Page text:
The 2012 election should serve as a wake up call for all elephants in the room. Republicans lost just about every major minority group in this past national election: African Americans, Latinos, Asian Americans, etc. While they did maintain control of the House of Representatives, that is not much of a surprise, considering the high reelection rate for incumbents. However, there are two major observations we should pay close attention to: 1) the Democrats had a net gain of five (5) seats in the United States Senate, when all pundits predicted them to have a net loss of about four (4) and 2) the incoming Democratic caucus is historical in the sense that it will be the most diverse group of Democratic congressman/women ever assembled in United States history. 51% are women and minorities.

The age where white men dominate the Democratic Party has come to a close. It is my opinion that had Mitt Romney won the election, it would have done much more harm for the party than good. It would have affirmed that their current way of thinking is the way to go. They have literally become the Grand OLD Party in ideas and the country said in a loud and clear voice that “we reject these views and tactics.” Now it is time for a makeover. The GOP has to reject the extremist, the panderers and tea partiers who do more harm than good to the party of Abraham Lincoln. Will they let men like Marco Rubio be the face of a new Republican Party or will they continue to reject good Republicans like Olympia Snowe and Susan Collins, while allowing men like Allen West and Scott Brown to dictate the future of the party? The old guard and status quo must be rejected if a new wave is to sweep upon the shores of the GOP beach. I think it can be done and it would be great for this country to have productive debate amongst its parties. But, as of this moment, the Democrats have essentially sealed the deal for a few election cycles if they continue to grow their “rainbow electorate.”

SBM Family–do you believe that the GOP can survive this dark period and emerge as a major powerhouse again or has their fate been sealed with this constant exclusion of major parts of the electorate?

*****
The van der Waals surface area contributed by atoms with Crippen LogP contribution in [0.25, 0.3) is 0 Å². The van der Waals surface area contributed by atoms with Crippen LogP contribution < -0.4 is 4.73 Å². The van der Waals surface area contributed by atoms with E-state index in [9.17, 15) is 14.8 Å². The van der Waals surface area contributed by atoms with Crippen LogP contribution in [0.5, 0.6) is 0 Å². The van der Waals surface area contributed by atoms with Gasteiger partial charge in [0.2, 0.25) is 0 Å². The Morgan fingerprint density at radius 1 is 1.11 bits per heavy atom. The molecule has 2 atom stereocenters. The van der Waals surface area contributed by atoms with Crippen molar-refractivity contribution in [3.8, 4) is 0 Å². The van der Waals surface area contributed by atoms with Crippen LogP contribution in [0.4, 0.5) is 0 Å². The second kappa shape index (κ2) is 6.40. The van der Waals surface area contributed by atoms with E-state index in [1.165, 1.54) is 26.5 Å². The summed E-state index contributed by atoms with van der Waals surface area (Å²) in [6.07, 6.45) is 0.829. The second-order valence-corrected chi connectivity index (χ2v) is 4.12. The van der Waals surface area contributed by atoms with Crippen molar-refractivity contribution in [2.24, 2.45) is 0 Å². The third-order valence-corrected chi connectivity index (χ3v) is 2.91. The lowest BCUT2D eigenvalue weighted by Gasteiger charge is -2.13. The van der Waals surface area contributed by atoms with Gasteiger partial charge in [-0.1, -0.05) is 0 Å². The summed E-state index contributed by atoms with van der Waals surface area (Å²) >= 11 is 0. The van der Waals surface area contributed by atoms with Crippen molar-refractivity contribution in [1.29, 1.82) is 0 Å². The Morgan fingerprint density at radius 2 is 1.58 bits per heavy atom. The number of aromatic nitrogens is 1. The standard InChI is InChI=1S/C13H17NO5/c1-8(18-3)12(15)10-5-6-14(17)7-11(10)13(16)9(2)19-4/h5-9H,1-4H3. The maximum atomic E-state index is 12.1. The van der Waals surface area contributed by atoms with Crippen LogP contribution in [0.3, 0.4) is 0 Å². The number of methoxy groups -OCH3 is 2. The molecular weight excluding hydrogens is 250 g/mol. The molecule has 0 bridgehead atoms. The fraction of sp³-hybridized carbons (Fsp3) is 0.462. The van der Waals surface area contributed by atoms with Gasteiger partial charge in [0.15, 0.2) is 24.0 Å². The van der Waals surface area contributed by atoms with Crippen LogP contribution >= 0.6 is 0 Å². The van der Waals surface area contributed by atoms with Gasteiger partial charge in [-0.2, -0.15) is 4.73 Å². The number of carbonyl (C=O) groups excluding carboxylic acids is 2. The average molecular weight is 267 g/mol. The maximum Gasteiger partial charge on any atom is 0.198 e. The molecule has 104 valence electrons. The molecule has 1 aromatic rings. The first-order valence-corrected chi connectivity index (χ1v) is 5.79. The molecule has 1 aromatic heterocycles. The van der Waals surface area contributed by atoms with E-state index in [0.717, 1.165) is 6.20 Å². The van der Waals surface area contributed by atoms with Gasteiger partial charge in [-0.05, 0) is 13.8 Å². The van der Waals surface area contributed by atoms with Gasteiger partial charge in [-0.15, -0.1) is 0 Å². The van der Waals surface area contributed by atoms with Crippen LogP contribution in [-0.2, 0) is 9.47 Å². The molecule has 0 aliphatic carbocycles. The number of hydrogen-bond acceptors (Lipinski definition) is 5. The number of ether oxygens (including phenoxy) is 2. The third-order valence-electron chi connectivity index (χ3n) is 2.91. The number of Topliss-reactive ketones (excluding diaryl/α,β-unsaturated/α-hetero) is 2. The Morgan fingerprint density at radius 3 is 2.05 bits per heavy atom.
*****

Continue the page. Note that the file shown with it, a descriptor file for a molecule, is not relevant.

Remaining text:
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  • Young Heaux

    I agree with you that Mitt Romney's losing was actually better for the GOP (and the country), and that a win would've reaffirmed some of the intolerant and negative ideologies and tactics they've used thus far. I hope white conservative republicans everywhere learn from this. It doesn't have to get nasty; it doesn't have to be blue vs red and black vs white. All the vitriol thrown at minorities and other underrepresented groups is not necessary, or productive for their party. If they stopped pandering to their extreme (and unhealthily angry) base, and looked outward, they could probably gain a lot more supporters from across the spectrum.

    I'm not partial to the Democratic party. But for me, as a black person from the working class, it is truly a one party system out here. I have no other choice but to vote Dem even though I couldn't care less about many of their policies. To any GOP advocates reading: I am more right on fiscal matters but you have seriously alienated me and my community and that's why I can't f*** with y'all.

  • JDisKang

    Black folks do need a better choice than to be taken for granted (Dems) or ignored (Rep). And a stronger GOP will definitely strengthen whatever political pull blacks have (I'm not 100% against Rep pandering to Blacks. look at how they are pandering to Hispanics. it's corny but it could be useful)

    I had a hard time voting for Barack this go round because of the abysmal state of the Black community (whatever he is doing is hitting us hard- LOOK at those unemployment numbers).

    Whenever i engage (Black) Conservatives on Twitter they always shake their head at ME. Pointing to the HISTORY of the Rep party (which you did a great job outlining). The party of Lincoln. The party that stood by Blacks during the civil rights era (atleast that's what they tell me… on twitter). The party that believes in family (fathers in the home) and educating our children (though they tell me affirmative action has run it's course… the performance of AA proves they aren't ready for ivy league schools and the like… right). And the party that believes in Jesus and living (and governing) in a Christ like manner. WHY WOULDN'T ALLLL BLACKS BE REPUBLICANS.

    But, again, as you point out. Republicans used to be a party that recognized the times they were in and governed accordingly. This is OBVIOUSLY not the case anymore, and the extremist need to be shown the door.

    I hope Ricky Rubio is as great as everyone is praying he is… i don't see anyone else that could be the face of the republican party man.

    Or maybe white people are holding on to "their" county and we're just wasting our time hoping they will change.

  • Peter Parker

    No they can not and will not survive until they realized they must be able to connect to minorities and other groups (gays, indep., and etc.) in the United States. As it clearly was displayed in this election, the country is changing and the good ole boy party needs to recognize this change. The days of relying on the white male vote is simply over.

  • http://biggerthomas.wordpress.com/ madscientist7

    its amazing how far the republican party has strayed from the ideals they once had. i know that agendas will naturally change over time but this is a complete 180. i'm looking forward to seeing exactly what changes they will make in the upcoming election and going forth.

  • http://singleblackmale.org/author/wisdomismisery WisdomIsMisery